Adding nutritionally improved straw (NIS) to the diets of youngstock can aid appetite and feed conversion efficiency, the results of a trial suggest.
During a nine-week study carried out by feed company Wynnstay, beef calves fed a weaning ration containing NIS achieved average daily growth rates 10% higher than those in a control group.
Conducted on Uphampton Farm, near Leominster, Herefordshire – a contract rearing business run by Emma Roberts (pictured here) that turns out around 700 12-week old calves a year – the trial saw two batches of two-week old calves fed different diets.
Calves were taken past weaning over the course of nine weeks, with the control group fed milk and a typical calf starter nut, and the other group receiving milk and a starter nut containing NIS rather than soya hulls.
Over the course of the nine-week study, calves fed starter nut containing NIS gained on average 1.1kg a day, compared with an average of 0.99kg in the control batch.
Impressed with the results of the trial, Wynnstay has reformulated its Start & Wean nut product to include NIS as standard.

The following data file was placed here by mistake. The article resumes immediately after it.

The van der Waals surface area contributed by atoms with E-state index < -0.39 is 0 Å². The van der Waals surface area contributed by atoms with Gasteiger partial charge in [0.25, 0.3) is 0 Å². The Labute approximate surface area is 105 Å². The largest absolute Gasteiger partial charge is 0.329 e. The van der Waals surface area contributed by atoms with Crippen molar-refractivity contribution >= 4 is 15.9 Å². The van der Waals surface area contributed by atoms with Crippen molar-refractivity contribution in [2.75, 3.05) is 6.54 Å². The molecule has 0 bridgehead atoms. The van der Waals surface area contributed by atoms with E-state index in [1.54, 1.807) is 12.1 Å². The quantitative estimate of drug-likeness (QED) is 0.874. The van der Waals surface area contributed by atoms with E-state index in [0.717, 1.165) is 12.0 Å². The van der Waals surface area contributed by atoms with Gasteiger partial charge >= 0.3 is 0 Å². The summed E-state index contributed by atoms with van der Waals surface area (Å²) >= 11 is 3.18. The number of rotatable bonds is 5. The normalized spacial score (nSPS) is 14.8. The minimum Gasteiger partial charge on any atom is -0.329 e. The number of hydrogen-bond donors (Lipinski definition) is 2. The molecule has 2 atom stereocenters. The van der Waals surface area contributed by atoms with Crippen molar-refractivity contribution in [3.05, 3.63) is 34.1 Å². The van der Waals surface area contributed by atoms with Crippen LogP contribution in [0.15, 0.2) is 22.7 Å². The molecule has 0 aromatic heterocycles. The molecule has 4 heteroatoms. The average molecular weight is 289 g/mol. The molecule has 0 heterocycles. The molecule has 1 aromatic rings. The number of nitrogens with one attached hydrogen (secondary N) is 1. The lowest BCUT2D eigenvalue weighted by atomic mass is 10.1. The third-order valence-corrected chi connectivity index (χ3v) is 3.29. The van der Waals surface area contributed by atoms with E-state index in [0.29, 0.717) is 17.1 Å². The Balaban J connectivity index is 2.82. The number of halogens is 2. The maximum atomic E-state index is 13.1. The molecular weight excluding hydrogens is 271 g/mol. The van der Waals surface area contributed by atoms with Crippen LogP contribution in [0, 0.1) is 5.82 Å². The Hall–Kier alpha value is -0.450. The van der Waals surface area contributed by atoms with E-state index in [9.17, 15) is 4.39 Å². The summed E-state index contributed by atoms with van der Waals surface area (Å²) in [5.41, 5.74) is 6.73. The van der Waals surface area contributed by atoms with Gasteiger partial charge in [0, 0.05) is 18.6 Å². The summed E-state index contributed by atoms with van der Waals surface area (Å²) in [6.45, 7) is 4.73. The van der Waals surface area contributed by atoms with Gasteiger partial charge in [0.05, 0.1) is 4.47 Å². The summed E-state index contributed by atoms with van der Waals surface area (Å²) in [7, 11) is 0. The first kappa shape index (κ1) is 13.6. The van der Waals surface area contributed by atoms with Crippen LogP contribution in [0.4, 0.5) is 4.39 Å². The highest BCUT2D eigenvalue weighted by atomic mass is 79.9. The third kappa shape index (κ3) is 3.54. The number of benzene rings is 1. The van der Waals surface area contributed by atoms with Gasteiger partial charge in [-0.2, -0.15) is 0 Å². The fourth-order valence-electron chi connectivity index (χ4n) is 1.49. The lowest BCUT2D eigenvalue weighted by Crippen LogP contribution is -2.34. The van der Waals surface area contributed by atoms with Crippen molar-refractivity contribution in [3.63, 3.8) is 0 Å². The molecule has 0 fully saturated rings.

Steve Brown, ruminant feeds product manager at Wynnstay, says they have found NIS to be a “good balancer”.
“A balanced starter feed is crucial but it is very easy to get out of balance with the key elements of starches, high quality protein and digestible and functional fibre,” he says.
“The straw goes through an alkali treatment process which breaks open the structure of the straw allowing rumen bugs better access to the fibres and, in addition, providing a source of sodium bicarbonate, a natural buffer for the rumen.
“NIS provides slow release energy, counteracting acidosis, which can be a problem because it depresses appetite,” he adds.
Further trials are under way to examine the benefits of replacing all forage in the youngstock diet with NIS pellets, which Wynnstay says would be convenient for calves reared in single hutches where keeping forage dry is a challenge.